This website uses cookies. Read more about our cookie/privacy policy.

Accept and Close

The Sheffield culture guide written by in-the-know locals

Doc/Fest Selects: Into the World

Full access £36/£30 concession. £18 per strand. Individual films £4.50/£3 concession. Exchange films/Q&As free

Us Kids

Sheffield Doc/Fest 2020 presents its first series of films online with its new streaming platform Sheffield Doc/Fest Selects, with pay-per-view and subscription options.

Read on for our top picks of the festival's Into the World strand – and see the full programme and watch on Doc/Fest Selects.

Into the World is about all of us – the distant, the close, the intimate, the political – our worlds and their infinite appearances, challenges and dangers. Films by essential directors with essential themes that take varied approaches to exploring our past, present and collective future.

Us Kids
Following teen survivors of the Parkland shooting in their fight for gun control. The film shows how they experience loss, trauma, anxiety and the desire to transform these feelings into fighting energy, facing the media, learning how to deal with a world they aim to change.
View on Doc/Fest Selects

You Think The Earth Is A Dead Thing / Tu Crois Que La Terre Est Chose Morte
Just one of the many far-reaching impacts of the slave trade on human history is on agriculture and horticulture. While the French plantation owners on the Caribbean island of Martinique had their gardens laid out, Versailles-style, their enslaved workers continued their tradition of using medicinal wild herbs. Nowadays these herbs represent one of several resources through which the people of Martinique counter the health and ecological ravage caused by the use of pesticides on the banana plantations. Farmers are reclaiming uncultivated lands to grow indigenous vegetables, without any industrial pesticides; they fight boldly for simple biodiversity.
View on Doc/Fest Selects

Into the World Shorts: Isle of Us, Stop Nineteen, Wellspring & Breadline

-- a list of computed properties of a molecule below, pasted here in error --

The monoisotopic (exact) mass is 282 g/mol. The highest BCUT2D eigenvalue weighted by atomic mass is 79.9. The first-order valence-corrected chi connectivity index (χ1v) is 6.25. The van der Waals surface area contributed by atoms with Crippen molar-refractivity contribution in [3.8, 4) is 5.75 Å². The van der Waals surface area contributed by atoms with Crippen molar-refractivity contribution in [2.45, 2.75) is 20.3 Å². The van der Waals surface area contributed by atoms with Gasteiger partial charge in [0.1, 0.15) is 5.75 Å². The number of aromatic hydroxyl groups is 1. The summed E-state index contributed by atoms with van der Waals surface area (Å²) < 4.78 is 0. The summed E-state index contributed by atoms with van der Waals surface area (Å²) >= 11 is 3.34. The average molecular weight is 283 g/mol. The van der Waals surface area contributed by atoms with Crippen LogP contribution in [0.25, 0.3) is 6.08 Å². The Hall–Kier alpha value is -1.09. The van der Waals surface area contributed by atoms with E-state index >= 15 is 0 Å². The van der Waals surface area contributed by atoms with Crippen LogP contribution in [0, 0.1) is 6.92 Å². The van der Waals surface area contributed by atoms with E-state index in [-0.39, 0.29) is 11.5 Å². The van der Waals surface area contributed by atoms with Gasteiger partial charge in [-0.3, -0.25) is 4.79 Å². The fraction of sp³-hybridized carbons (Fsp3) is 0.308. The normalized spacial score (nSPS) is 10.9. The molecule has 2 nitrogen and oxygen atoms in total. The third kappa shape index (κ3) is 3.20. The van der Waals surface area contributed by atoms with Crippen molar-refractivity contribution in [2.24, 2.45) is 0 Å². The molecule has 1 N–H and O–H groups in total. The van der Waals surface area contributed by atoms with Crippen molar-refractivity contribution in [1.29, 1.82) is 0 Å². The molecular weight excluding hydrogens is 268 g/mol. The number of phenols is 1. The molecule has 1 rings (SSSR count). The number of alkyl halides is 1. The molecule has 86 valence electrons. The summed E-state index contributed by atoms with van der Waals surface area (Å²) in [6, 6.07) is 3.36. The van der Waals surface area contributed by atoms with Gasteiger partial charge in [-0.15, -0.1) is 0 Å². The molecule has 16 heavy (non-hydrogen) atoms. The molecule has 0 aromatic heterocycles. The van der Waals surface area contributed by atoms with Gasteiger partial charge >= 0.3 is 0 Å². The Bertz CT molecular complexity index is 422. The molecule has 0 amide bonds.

A short film can tell as much as a feature. This selection of four shorts feature personal and collective stories shot in Yorkshire, England, a Scottish Island and in Ireland showing how a painful past can affect the present time.
View on Doc/Fest Selects

Please Hold the Line

Please Hold The Line
This film follows cable technicians in Moldavia, Romania, Ukraine and Bulgaria as they visit their customers, entering each time in their own individual universe. With glimpses of local stories and a view of a so-called connected society in a region that has been torn apart by nationalism.
View on Doc/Fest Selects

To See You Again / Volverte a Ver
In 2016 the Mexican District Attorney secretly buried more than 100 murdered bodies during the war against drug trafficking. They kept it hidden until a group of women, mothers, discovered it while searching for their missing children. One of them retrieves the body of her brother. To See You Again narrates the participation of Mexican women as they exhume what remains of the corpses and learn about forensic work. They help us discover the crimes committed by the state when burying the bodies.
View on Doc/Fest Selects

A look at the fallout from the life-threatening water crisis in Flint, Michigan – a man-made disaster that continues to haunt the United States. Narrated by Alec Baldwin, the film shows what happens when a community loses all faith in authority. Focusing not only on the crisis itself but the enduring issues of partisan politics and environmental resources on which it continues to shed light.
View on Doc/Fest Selects

Coming in autumn:

Tribute to Sarah Maldoror
As part of the autumn Into the World strand, following her recent passing from COVID 19 at the age of 90, Doc/Fest will pay tribute to the late, great, pioneer filmmaker Sarah Maldoror (19 July 1929–13 April 2020). Born of French West Indies descent, Sarah Maldoror joined the pioneers of the African liberation movements in Guinea, Algeria and Guinea-Bissau alongside her partner Mario de Andrade, an Angolan poet and politician, who was the founder of the Popular Movement for the Liberation of Angola (MPLA). Maldoror was on the front line of anti-colonial struggles. Starting out as an assistant on The Battle of Algiers, Maldoror became one of the first women to direct a feature film in Africa. She directed more than forty films, mainly documentaries. “For many African filmmakers, cinema is a tool of revolution, a political education to transform consciences. It was part of the emergence of a Third World cinema seeking to decolonise thought to encourage radical changes in society”, said Maldoror.

Sarah Maldoror

You might also like...

Abbeydale Picture House

An enchanted princess of a building, the beguiling 1920s Abbeydale Picture House is at last mid-rescue.

ShAFF Weekly Watchlist – Week 6

A week's worth of adventure films from ShAFF. Featuring paragliding over the Alaska Range, a look at skiing and climate change, a crack climb, a fun ride around rural Scotland, and one of the oldest and toughest mountain races in the world.

Who’s the Man

Fri. 25 September 2020

A video of music and performance by Sheffield-based Ghanian musician Kweku Sackey (of KOG and the Zongo Brigade) and musician-producer Tom Excell. Drawing on research by Dr Lucy Brown on shifting conversations about men and emotional expressiveness.

Eelyn Lee

An artist and filmmaker, exploring race, identity and ‘othering’, and challenging commonly accepted narratives of past, present and future.